I joined a class made up mostly of American students who were invited to study at the Hartman Institute. The Shalom Hartman Institute is a multi-denominational center of research and education focused on so many aspects of Judaism, including modernity, religious pluralism, democracy, and Judaism’s relationship with other faith communities. I had studied briefly at Hartman seven years earlier when I was in Israel on a short learning program. I looked forward to the chance to be with these gifted instructors once again. Maybe through them, I thought, I would find God.
It would not happen. During the second class, another student, not from my seminary, gave me a look of horror when I placed my cup of water down atop a book she felt was too sacred to serve as a coaster. She moved my drink and reprimanded me. Perhaps because I couldn’t find God, I didn’t believe God to be between the book’s covers. Thus, I concluded, God was not in this classroom. I never made it to week three.
While in Jerusalem, I fell in love with someone who had the voice of an angel, and still does. My mother says her voice contains a teardrop. She writes poetry. And she plays the guitar. She is kind and loves me with all of my flaws. Ever since we met, I have wanted to swim in her blue eyes and fill my empty places with her heart, while she would sing to me and keep me safe. She has never lost God. But even with all of her gifts, she could not help me find what was missing.
I began to feel like a fraud. I was a rabbinical student. Rabbinical students don’t just lose God. And this was not like other losses. God wasn’t a tangible thing that I could find by looking under the kitchen radiator where the dust gathered or in the mostly unused compartment of my knapsack where long-lost tissue packets and gum wrappers accumulated.
Before coming to Jerusalem, I had lived in San Francisco for sixteen years. I had a job, a house, friends, and a community. I left it all behind, temporarily, or so I had thought. I knew in my heart that I would return to the Bay Area once I was ordained. I had only rented out my house; I didn’t sell it. San Francisco was my home.
A few months after I arrived in Israel, however, I painfully began to understand just how wrong this assumption was. Hints dribbled in, slowly. One friend didn’t answer any of my emails. When I wrote once again, she responded by saying that my move away was the perfect opportunity for us to end our friendship. Another person told me that she felt like I had abandoned her. A third said that she didn’t like the way I left. A few no longer wanted anything to do with me because I had become too religious.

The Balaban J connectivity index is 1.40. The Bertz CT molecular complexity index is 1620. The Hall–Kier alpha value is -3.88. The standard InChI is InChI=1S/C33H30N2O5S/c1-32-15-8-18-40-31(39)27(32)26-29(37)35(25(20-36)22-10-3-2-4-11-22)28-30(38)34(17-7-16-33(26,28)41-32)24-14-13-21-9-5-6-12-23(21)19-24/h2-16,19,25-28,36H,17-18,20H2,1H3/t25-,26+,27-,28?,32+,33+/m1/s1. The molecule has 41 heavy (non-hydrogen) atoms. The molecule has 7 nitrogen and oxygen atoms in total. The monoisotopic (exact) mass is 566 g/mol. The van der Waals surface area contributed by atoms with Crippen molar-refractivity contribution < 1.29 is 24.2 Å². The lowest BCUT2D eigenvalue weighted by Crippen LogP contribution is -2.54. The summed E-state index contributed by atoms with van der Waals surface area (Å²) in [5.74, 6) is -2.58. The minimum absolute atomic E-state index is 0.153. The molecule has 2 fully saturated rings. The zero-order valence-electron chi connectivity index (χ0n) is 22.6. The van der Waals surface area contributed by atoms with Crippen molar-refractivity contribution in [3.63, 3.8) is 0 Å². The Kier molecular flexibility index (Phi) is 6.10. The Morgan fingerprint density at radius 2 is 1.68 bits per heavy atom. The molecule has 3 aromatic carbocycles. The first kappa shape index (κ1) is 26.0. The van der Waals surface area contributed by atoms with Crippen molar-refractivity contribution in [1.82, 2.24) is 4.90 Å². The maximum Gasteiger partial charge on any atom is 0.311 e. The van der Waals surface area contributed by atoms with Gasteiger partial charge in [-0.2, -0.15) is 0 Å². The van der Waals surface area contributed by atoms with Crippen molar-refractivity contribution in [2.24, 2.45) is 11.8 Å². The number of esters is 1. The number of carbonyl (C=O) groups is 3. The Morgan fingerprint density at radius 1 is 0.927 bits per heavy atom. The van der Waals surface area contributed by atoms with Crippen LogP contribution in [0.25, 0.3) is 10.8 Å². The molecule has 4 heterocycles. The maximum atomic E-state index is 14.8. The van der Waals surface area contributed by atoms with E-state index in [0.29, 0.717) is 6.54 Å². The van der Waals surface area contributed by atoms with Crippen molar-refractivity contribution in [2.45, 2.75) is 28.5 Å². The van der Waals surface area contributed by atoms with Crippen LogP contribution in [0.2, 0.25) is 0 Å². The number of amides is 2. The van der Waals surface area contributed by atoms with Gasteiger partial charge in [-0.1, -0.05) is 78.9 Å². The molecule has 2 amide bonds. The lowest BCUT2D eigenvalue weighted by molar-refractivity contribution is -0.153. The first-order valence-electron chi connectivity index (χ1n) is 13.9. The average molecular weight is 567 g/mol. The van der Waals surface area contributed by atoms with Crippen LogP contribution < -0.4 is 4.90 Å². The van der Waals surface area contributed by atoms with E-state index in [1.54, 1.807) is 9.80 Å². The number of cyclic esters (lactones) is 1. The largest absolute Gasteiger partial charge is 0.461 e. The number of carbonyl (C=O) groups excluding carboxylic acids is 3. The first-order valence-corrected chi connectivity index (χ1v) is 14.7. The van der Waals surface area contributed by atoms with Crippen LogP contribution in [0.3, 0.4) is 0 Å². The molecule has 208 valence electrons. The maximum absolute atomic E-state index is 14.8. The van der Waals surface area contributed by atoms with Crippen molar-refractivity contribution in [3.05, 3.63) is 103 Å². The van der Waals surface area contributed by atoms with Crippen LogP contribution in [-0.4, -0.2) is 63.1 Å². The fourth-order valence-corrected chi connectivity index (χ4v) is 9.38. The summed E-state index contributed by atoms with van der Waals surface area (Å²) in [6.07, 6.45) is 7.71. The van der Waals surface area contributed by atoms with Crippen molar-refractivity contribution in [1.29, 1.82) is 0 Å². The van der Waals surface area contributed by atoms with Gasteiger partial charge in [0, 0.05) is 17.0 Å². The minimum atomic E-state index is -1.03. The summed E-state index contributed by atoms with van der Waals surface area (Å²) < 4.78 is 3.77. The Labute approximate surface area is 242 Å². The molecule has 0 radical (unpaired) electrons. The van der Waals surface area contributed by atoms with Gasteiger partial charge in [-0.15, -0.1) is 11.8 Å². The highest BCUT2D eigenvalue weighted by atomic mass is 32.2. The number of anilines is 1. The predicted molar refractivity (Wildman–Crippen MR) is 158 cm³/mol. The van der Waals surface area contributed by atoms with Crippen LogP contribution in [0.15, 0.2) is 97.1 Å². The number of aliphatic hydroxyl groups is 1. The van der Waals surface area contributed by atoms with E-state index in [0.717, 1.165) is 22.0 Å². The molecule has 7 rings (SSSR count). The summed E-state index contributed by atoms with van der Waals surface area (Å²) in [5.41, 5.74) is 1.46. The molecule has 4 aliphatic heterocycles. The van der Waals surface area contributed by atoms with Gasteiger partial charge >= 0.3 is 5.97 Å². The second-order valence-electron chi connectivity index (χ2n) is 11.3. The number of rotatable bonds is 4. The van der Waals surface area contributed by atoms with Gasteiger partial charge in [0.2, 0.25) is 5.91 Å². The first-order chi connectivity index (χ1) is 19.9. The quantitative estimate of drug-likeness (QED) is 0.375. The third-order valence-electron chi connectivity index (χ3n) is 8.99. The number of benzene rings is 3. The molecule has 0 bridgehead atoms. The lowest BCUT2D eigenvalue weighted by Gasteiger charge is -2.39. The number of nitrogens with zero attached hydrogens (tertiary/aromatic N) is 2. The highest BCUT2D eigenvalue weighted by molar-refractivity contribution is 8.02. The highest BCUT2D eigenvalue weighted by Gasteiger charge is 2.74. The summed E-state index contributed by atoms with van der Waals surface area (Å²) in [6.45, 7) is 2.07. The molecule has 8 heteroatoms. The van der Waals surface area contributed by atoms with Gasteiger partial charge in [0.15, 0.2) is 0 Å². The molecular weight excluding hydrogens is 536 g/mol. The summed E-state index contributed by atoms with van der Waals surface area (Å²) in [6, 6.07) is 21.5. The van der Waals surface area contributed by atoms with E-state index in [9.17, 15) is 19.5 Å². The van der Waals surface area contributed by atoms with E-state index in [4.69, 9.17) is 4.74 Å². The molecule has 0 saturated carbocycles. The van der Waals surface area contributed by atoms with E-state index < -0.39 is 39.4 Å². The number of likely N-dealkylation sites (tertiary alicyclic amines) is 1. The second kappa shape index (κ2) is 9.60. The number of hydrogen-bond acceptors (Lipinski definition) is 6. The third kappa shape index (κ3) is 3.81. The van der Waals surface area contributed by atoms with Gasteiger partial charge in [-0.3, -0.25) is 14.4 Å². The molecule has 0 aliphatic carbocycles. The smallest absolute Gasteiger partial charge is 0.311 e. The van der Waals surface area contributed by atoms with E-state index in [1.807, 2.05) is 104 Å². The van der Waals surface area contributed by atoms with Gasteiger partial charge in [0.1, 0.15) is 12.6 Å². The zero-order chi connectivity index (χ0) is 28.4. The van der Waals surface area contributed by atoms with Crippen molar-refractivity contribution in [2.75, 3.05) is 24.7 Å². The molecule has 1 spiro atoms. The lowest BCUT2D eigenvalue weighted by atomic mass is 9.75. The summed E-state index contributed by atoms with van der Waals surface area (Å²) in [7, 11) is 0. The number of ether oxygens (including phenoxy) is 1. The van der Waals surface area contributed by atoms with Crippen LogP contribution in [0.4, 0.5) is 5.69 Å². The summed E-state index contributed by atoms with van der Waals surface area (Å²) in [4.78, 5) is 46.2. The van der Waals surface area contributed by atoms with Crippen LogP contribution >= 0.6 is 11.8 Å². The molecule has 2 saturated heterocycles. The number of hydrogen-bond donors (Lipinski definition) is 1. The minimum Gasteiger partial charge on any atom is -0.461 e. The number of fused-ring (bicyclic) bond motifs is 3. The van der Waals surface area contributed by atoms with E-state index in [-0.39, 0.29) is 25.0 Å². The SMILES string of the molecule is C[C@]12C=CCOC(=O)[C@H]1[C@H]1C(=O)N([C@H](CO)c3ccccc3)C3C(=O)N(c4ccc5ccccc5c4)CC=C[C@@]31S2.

I began to question my sanity and my judgment. How could I have been so wrong about my friends? Who was I? Who had I been for a decade and a half? Had anything in my life been real? Or had it all been lies? I was despondent. I was empty. It was now becoming clear to me: I hadn’t simply lost God; I had lost a part of myself.
As desperate as I was to bring God back, I could not. The pain was too great. To let God back into my life, I would have to expose my vulnerabilities. Wasn’t that precisely what I had done when I made my life switch, left San Francisco, and prepared to come to Jerusalem? How could I do it again? I couldn’t. I just couldn’t.
I thought often about the prophet Elijah. He wanted to do right, to defeat the prophets of Ba’al, and he does. How is he rewarded? A furious Jezebel chases him away, into the desert, where he both fears for his own life and prays for his own death. He hides in a cave, and God has the audacity to ask him why he is there. Elijah wants nothing more than to sense God’s protection, but God won’t give it. Elijah is angry and disappointed; he is confused and full of shame. He stays in his cave.
The earth responds violently—with a great and mighty wind, which splits mountains and shatters rocks; then an earthquake; and then finally, a fire. And yet Elijah cannot find God. That is, until he hears the still, small voice which draws him out of the cave.